What this conference on the relevance of theory, or lack thereof, comes down to, I suspect, is actually a curious case of Sam Hamill envy on the part of both organizers & participants. Hamill, by virtue of his refusal to participate in tea with Mrs. Bush, set off a round of attention to the fact that poets were & are against U.S. aggression & an imperial state. Theorists, by comparison, for all their impeccable institutional connections, are far less able to generate that kind of response & they no doubt must wonder why. Poets, it is worth noting, generally take Hamill’s project for the small beans it is, well meant but poorly executed, an almost comic case of unintended consequences. But poets – good, bad, indifferent – exist far more widely throughout society than do theorists. Only a tiny fraction of poetry is wedded to the university system – even less to the clique of trade publishers – & by no means is this fraction necessarily any better than that which, for example, works for computer companies or as librarians or as health professionals or in temp jobs in various cities.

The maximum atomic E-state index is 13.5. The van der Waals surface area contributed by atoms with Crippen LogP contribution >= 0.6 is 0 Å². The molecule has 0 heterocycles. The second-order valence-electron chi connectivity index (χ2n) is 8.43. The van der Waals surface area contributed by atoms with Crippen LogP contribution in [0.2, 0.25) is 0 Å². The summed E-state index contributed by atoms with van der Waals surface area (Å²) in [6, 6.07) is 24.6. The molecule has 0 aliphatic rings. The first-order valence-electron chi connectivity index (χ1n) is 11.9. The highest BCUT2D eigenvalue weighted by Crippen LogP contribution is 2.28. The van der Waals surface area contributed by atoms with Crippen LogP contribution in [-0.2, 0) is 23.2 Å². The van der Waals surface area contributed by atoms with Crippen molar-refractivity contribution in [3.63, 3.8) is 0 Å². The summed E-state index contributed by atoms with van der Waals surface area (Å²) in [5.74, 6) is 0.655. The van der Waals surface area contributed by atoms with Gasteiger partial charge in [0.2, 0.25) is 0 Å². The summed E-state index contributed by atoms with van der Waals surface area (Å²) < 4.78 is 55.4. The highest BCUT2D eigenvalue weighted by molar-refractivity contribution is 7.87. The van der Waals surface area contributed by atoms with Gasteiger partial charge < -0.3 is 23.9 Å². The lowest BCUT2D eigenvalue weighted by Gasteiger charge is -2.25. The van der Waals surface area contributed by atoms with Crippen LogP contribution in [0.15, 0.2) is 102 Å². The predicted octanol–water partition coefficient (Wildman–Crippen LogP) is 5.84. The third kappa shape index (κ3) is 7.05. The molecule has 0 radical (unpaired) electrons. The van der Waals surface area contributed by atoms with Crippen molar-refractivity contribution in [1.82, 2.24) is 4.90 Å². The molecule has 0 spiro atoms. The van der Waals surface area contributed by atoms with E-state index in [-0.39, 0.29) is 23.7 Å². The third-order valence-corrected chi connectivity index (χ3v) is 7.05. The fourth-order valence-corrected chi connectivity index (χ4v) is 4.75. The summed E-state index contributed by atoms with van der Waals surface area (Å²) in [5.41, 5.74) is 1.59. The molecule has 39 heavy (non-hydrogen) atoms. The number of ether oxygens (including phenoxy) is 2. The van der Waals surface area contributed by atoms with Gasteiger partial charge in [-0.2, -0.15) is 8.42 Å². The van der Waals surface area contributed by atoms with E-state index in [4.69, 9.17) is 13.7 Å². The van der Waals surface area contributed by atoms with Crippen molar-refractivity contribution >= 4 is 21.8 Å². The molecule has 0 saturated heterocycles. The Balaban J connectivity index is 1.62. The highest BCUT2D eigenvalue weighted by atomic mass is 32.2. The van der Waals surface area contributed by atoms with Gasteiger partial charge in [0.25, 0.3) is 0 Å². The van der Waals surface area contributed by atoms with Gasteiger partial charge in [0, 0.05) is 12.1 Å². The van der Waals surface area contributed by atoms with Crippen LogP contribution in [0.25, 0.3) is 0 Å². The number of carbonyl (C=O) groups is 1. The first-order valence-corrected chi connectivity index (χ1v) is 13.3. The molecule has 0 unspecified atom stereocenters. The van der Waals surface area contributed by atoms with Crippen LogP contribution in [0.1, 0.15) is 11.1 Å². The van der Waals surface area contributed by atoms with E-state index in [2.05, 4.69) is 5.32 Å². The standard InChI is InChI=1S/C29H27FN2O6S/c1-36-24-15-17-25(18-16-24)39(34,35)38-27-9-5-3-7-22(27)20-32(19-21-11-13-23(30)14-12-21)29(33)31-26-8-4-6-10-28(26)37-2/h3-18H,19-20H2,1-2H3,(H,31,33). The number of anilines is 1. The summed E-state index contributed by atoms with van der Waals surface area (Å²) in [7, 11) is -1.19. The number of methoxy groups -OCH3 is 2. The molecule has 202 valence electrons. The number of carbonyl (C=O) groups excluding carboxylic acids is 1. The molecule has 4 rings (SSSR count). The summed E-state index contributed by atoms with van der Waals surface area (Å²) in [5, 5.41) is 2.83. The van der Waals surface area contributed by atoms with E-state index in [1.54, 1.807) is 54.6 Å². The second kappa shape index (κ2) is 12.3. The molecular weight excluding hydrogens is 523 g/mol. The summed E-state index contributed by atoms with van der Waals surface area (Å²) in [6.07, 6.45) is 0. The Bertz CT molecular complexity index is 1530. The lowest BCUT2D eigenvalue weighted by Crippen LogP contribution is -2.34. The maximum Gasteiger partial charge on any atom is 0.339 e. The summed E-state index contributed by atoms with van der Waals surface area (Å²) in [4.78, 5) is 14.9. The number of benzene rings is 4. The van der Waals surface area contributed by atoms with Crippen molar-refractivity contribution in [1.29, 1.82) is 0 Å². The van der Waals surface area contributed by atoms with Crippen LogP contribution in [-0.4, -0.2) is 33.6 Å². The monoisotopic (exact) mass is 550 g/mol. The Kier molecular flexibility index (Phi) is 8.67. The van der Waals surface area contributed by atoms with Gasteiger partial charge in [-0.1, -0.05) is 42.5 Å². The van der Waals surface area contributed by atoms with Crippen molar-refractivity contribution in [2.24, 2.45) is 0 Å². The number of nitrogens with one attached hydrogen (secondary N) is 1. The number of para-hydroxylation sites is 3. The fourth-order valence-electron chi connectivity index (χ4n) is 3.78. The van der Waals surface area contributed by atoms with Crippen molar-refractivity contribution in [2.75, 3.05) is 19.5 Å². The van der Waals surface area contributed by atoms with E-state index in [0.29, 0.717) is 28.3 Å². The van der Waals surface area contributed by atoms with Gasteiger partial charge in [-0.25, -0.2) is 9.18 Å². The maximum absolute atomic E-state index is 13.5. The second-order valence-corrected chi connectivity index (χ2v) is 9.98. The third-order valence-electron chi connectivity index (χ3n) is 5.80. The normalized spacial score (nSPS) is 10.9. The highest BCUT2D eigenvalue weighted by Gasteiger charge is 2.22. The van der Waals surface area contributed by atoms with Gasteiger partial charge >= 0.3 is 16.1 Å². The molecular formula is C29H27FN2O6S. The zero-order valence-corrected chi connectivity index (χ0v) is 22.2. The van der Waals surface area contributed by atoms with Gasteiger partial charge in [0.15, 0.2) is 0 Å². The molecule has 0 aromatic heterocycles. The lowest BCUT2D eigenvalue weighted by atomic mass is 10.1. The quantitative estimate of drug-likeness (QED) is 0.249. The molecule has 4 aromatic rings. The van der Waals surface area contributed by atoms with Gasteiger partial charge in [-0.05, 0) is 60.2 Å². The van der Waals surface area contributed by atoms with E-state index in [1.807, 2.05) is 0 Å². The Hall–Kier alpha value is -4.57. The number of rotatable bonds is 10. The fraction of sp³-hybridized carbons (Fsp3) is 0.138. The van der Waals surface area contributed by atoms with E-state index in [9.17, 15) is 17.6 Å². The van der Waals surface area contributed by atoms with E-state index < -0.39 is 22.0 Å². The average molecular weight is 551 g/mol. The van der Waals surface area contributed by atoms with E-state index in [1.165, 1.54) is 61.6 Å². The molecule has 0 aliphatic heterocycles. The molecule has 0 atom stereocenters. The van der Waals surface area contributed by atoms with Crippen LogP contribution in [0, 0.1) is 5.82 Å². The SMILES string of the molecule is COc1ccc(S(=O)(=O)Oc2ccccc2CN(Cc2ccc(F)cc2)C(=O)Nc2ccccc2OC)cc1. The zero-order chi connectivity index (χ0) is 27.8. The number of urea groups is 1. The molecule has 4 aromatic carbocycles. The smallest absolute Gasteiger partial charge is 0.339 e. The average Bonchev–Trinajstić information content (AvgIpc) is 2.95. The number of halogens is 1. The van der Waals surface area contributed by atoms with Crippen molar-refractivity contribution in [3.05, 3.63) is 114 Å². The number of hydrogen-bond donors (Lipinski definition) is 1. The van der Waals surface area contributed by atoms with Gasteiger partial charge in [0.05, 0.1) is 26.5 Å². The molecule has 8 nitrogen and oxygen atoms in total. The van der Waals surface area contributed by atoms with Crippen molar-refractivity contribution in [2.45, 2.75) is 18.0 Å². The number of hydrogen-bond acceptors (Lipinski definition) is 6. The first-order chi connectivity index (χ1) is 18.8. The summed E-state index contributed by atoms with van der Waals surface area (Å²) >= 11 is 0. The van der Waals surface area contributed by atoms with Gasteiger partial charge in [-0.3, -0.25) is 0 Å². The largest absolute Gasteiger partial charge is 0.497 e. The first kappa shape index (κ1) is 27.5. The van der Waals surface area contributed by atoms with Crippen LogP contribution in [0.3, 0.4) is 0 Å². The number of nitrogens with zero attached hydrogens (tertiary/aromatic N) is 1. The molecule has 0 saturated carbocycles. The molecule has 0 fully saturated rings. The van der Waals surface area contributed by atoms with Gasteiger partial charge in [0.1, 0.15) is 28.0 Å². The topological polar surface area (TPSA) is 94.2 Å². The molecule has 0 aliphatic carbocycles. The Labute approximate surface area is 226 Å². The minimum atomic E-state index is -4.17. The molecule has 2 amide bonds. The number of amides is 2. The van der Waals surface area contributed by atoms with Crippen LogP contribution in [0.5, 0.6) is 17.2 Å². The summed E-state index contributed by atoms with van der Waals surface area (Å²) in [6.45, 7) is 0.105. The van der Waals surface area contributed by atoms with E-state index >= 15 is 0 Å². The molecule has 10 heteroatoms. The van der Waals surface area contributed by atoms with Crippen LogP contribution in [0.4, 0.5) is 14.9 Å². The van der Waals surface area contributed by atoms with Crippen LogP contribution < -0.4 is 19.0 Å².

Theory, at least as a normative academic phenomenon, lacks that same social base. A theorist who tried to function outside of the university system – think of Walter Benjamin – would be in deep weeds today.** There are no coffee house theory series, no Bowery Theory Club. And what recent theory has existed outside of that system – Steve Evans’ work in the early ‘90s would be a good case in point – has been closely connected to an actual aesthetic practice, such as contemporary poetry or film.